How Child Care Providers Can Help Deployed Parents and Their Children Stay Connected

Soldier kisses son

The separation of deployment is hard on everyone in a military family. But it’s especially difficult for families with young children because young children don’t understand or, worse yet, misunderstand the circumstances surrounding the separation. Deployment is difficult for the deployed parent because young children, especially infants and toddlers, grow and change so much in such a short period of time. Missing this exciting period of growth contributes to feelings of being disconnected and fears that the parent won’t even know his child when he returns home.

Finding meaningful ways for a child and his deployed parent to connect frequently is a critical support that child care programs can give to the family. Not only will it be very important for the emotional well-being of the parent and child during deployment, it will also be key to their ability to reconnect when the parent returns home.

Strategies to Keep Children Connected with a Deployed Parent

Here are a few strategies that child care providers can use to help children maintain connections with a deployed parent.

  • Talk with both parents before deployment (or, in the case of single parents, to the person who will be providing primary care while the parent is away). Find out what kind of communication will be allowed and how often and any other circumstances that might determine the ways that the family can stay connected. Also, find out what parents are most concerned about. Decide together, before deployment, how you will be involved in keeping the connection strong so that the expectations will be understood by everyone.
  • Suggest a few things that the service member can do ahead of time, such as:

    • recording favorite children’s stories, bedtime prayers, or other rituals or messages that the child can listen to over and over;
    • taking and collecting photos of the child and parent doing favorite things together to put in a special book that the child can bring to child care;
    • choosing a “lovey” – a special, small, personal item – that the child can hold or carry at child care when he’s missing Mom or Dad. (Note: Infants have a very well-developed sense of smell and touch, even as newborns. So consider keeping a t-shirt or other item that a baby associates with the deploying parent to use to comfort the baby once the parent has gone.)

Child's artwork

  • Create things to share with the deployed parent. The deployed parent will be hungry for any information about his or her child, but here are just a few suggestions for things that will be especially meaningful.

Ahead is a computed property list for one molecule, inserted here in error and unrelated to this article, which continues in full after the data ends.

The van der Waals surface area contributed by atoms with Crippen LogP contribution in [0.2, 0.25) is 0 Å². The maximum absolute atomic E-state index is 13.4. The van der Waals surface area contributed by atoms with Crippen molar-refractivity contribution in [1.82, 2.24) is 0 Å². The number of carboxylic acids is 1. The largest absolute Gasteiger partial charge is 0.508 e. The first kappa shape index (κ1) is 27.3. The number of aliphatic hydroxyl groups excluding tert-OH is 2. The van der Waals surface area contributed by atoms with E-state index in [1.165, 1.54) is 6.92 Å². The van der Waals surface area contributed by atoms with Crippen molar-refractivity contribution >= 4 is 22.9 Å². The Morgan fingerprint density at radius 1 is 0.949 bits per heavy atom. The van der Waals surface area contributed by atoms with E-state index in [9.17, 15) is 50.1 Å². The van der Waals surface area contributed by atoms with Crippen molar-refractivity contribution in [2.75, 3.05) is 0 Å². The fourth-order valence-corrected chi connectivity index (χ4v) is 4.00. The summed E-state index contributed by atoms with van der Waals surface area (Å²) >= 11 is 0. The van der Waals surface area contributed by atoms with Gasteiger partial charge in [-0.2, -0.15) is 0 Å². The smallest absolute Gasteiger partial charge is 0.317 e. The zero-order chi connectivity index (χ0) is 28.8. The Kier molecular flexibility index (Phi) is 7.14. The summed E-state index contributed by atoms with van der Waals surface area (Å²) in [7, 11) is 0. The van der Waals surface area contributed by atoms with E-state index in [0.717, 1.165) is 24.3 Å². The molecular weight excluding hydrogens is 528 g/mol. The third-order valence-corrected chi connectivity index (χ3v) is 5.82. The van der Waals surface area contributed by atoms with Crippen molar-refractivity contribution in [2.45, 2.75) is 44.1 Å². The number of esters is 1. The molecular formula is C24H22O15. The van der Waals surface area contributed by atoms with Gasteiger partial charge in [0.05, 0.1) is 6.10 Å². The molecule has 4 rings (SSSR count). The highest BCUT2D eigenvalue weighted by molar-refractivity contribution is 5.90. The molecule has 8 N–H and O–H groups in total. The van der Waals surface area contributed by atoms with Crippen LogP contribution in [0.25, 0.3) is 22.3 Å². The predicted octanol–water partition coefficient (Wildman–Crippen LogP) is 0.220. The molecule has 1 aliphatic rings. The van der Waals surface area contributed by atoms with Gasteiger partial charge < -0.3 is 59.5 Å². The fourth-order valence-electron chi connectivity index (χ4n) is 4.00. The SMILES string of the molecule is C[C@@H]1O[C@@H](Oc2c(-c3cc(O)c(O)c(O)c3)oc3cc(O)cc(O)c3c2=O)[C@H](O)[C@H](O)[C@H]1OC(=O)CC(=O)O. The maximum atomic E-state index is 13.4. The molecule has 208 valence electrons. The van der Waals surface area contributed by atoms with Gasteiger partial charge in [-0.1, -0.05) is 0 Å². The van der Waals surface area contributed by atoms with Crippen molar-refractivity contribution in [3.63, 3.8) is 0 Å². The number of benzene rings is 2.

• Updates on “firsts” and milestones. Children change so quickly, especially during infancy and toddlerhood. Frequent updates will help the parent stay in touch with their changing child. Photos and videos of “firsts” and other moments when they’re demonstrating new abilities or interests can help keep a parent from feeling as if  he/she has missed out on important changes.
    • Knowing what’s going on in everyday life is also important to parents. Share a “diary” of a child’s typical day, complete with photos, if possible. Send a monthly activity calendar so that the parent can ask the child about special events when they talk. Take photos or video of field trips, special events, or activities that are particular favorites for that child. Send a copy of your parent newsletter to the deployed parent as well as the parent or caregiver at home.
    • Regularly (perhaps each month) share a collection of the child’s current “favorites”: favorite food, color, song, storybook, playmate, toy, or game, etc. Take pictures and make audio or video recordings to illustrate, if possible.
    • If the deployed parent is able to receive care packages, help the child select things she has made to send to her parent. Being able to handle the actual picture his child drew or the actual Lego structure her child built can be so meaningful to a parent who’s away.
  • Create spaces and opportunities for sharing items from the deployed parent. All children will find comfort and closeness in having personal items that remind them of the parent and being able to show them to their teachers and friends at child care.

    • Post photos of families in a special spot so that each child maintains a strong sense of belonging to her family and also sees what other families look like.
    • Make sure the child has a place where she keeps personal items – a cubby or tray – including photos and other items that remind her of her parent who is away. Ask her questions that encourage her to tell you about each of the items. Allow her to have access to those items whenever she feels the need for comfort.
    • Ask the parent or caregiver at home to send along photos, notes, or other “share-ables” when the child receives them from the deployed parent. Being able to share and talk about these items at school as well as at home can help deepen their meaning and impact for the child.

Supporting the child, the at-home parent or caregiver, and the deployed parent will take sensitivity, patience, and commitment. Each family is unique and each child is unique, making it all the more challenging to know just what to do to help. But the difference you can make in each military family’s life will be well worth it. Find all the resources you can to help, and find other child care professionals to network and share with.  The effort will seem small compared to the reward of serving those who sacrifice so much to serve their country.

Additional Resources to Help Military Families

Here are a few resources that you’ll want to have on hand:

► For child care providers:

► For families: